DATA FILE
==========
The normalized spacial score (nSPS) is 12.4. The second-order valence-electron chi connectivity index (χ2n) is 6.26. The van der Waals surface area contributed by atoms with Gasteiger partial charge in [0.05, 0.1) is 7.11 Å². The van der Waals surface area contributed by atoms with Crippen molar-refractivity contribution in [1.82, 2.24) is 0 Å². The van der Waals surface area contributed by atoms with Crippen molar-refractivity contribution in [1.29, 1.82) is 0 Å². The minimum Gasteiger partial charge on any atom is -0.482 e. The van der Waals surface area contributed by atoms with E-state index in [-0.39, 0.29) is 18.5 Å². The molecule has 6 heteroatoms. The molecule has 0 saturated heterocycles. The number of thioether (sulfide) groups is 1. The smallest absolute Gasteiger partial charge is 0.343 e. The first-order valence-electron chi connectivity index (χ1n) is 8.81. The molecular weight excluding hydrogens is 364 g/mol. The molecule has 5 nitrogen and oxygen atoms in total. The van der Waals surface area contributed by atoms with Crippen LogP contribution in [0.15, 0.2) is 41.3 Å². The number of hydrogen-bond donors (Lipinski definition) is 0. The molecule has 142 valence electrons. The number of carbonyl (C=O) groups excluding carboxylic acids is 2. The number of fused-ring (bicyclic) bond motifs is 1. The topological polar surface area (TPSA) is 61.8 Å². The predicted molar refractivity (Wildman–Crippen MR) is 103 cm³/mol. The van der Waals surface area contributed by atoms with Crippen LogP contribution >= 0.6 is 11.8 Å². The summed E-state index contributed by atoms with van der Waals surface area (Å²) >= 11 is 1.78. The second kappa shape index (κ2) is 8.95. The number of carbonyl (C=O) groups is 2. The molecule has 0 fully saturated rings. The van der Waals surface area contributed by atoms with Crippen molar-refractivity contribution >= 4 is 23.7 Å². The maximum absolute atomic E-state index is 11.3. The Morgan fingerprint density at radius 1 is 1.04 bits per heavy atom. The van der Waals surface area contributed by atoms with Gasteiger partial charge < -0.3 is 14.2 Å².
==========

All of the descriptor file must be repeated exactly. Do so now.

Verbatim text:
The normalized spacial score (nSPS) is 12.4. The second-order valence-electron chi connectivity index (χ2n) is 6.26. The van der Waals surface area contributed by atoms with Gasteiger partial charge in [0.05, 0.1) is 7.11 Å². The van der Waals surface area contributed by atoms with Crippen molar-refractivity contribution in [1.82, 2.24) is 0 Å². The van der Waals surface area contributed by atoms with Crippen molar-refractivity contribution in [1.29, 1.82) is 0 Å². The minimum Gasteiger partial charge on any atom is -0.482 e. The van der Waals surface area contributed by atoms with E-state index in [-0.39, 0.29) is 18.5 Å². The molecule has 6 heteroatoms. The molecule has 0 saturated heterocycles. The number of thioether (sulfide) groups is 1. The smallest absolute Gasteiger partial charge is 0.343 e. The first-order valence-electron chi connectivity index (χ1n) is 8.81. The molecular weight excluding hydrogens is 364 g/mol. The molecule has 5 nitrogen and oxygen atoms in total. The van der Waals surface area contributed by atoms with Crippen LogP contribution in [0.15, 0.2) is 41.3 Å². The number of hydrogen-bond donors (Lipinski definition) is 0. The molecule has 142 valence electrons. The number of carbonyl (C=O) groups excluding carboxylic acids is 2. The number of fused-ring (bicyclic) bond motifs is 1. The topological polar surface area (TPSA) is 61.8 Å². The predicted molar refractivity (Wildman–Crippen MR) is 103 cm³/mol. The van der Waals surface area contributed by atoms with Crippen LogP contribution >= 0.6 is 11.8 Å². The summed E-state index contributed by atoms with van der Waals surface area (Å²) >= 11 is 1.78. The second kappa shape index (κ2) is 8.95. The number of carbonyl (C=O) groups is 2. The molecule has 0 fully saturated rings. The van der Waals surface area contributed by atoms with Crippen molar-refractivity contribution >= 4 is 23.7 Å². The maximum absolute atomic E-state index is 11.3. The Morgan fingerprint density at radius 1 is 1.04 bits per heavy atom. The van der Waals surface area contributed by atoms with Gasteiger partial charge < -0.3 is 14.2 Å².